Field Measurement of Multifamily Boiler Losses

Space heating offers the best potential for retrofits in this sector for several reasons. First, space heating accounts for approximately 72% of end use gas consumption in 5+ buildings. Second, space heating is provided by central heating systems in over 90% of all the 5+ buildings in the Minneapolis (ibid) and in almost all of these cases, the heating costs are paid by the building owner. Third, many improvements to the building shell are either physically impossible or well beyond owners' payback criteria. Experience nationwide shows median paybacks for heating system measures ranging from 1 to 9 years. By comparison, median paybacks For shell measures range from 11 to 23 years, in those buildings where they are feasible (BECA-MF database, Goldman et al, 1988).

No systematic research has been done to determine which types of boilers have the greatest losses, how the losses are divided among major loss paths, or how they can be reduced. The seasonal efficiency of multifamily boilers quite literally has been measured in only a handful of buildings: Lawrence Berkeley Laboratory's 1988 review of existing research (Modera) cited measurements for only five boilers nationwide. The limited data that are available show seasonal efficiencies covering a very broad range from 79% (Robinson et al, 1988) down to 50% (Modera et al, 1986). Without better information, it is impossible to estimate the economics of boiler replacements or retrofits with any degree of accuracy, either for designing programs targeted at common classes of boilers or for conducting energy audits in specific multifamily buildings.

This report describes a variety of boiler loss measurements conducted on four multifamily boilers at three different sites. One of the sites has a steel fire tube boiler with a power draft burner and venting that is connected directly to a masonry chimney. This site also has a front end boiler that has copper water tubes with an induced draft burner and venting that is also directly connected to the same chimney. The second site has a steel fire tube hydronic boiler with a power burner and has a barometric damper on the vent. The third site has an atmospheric, site built steam boiler that has barometric and electronic vent dampers.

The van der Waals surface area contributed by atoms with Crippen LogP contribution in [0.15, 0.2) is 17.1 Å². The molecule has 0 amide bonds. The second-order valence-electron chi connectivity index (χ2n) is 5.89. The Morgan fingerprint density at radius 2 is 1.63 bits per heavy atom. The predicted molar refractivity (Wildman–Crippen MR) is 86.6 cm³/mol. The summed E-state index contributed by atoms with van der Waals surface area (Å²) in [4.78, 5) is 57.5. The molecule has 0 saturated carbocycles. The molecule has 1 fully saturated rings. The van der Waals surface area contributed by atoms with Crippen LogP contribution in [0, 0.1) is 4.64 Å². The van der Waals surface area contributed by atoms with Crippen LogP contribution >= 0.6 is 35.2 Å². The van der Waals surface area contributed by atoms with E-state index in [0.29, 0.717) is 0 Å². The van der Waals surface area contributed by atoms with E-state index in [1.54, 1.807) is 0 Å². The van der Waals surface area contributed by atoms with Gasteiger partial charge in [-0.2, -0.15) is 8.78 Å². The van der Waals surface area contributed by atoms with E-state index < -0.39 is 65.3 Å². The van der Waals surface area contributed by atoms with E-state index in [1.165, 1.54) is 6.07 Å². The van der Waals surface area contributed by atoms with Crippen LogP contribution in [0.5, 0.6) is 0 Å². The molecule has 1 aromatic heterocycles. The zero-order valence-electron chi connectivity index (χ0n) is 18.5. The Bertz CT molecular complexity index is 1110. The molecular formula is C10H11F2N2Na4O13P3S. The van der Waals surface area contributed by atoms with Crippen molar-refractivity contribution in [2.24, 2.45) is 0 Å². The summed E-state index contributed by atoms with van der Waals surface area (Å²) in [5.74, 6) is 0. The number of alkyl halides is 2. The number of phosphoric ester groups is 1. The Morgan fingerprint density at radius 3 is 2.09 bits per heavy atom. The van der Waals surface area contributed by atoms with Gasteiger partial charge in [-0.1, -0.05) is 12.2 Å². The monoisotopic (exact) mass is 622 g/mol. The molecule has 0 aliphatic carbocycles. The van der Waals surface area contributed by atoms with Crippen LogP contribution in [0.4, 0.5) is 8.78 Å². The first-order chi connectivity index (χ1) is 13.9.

The test procedures and analysis methods are first presented for three indirect and five direct measurement methods. The indirect methods consist of two techniques used on an isolated boiler (i.e. no loads are applied): the stop loss and heat up and cool down. The third, time to make steam, is applied to a steam boiler while it is operating to meet the building loads. The direct methods for measuring the burner input and stack efficiency are relatively easy to perform. Directly measuring the off-cycle flue loss rate, jacket loss rate, and boiler output is typically more difficult and expensive. The results from the field tests are presented and, when available, data from two different methods on the same boiler are compared. Some of the practical and theoretical limitations of the methods are also discussed.

The stop loss measurements on two of the boilers showed a strong relationship between the stop loss factor and outside temperature. For both of these boilers, the stop loss factor doubled as the outside temperature dropped from 70°F to -19°F. The results From the input/output and time to make steam methods also showed some deviation from those expected from the constant off-cycle loss, linear boiler model. The heating season efficiency was estimated for each boiler. The two hydronic steel fire tube boilers had efficiencies of 80.7% and 77.7%. The copper water tube boiler had an efficiency of 86.1% and the steam boiler 71.6%.

Full Report (PDF)
Field Measurement of Multifamily Boiler Losses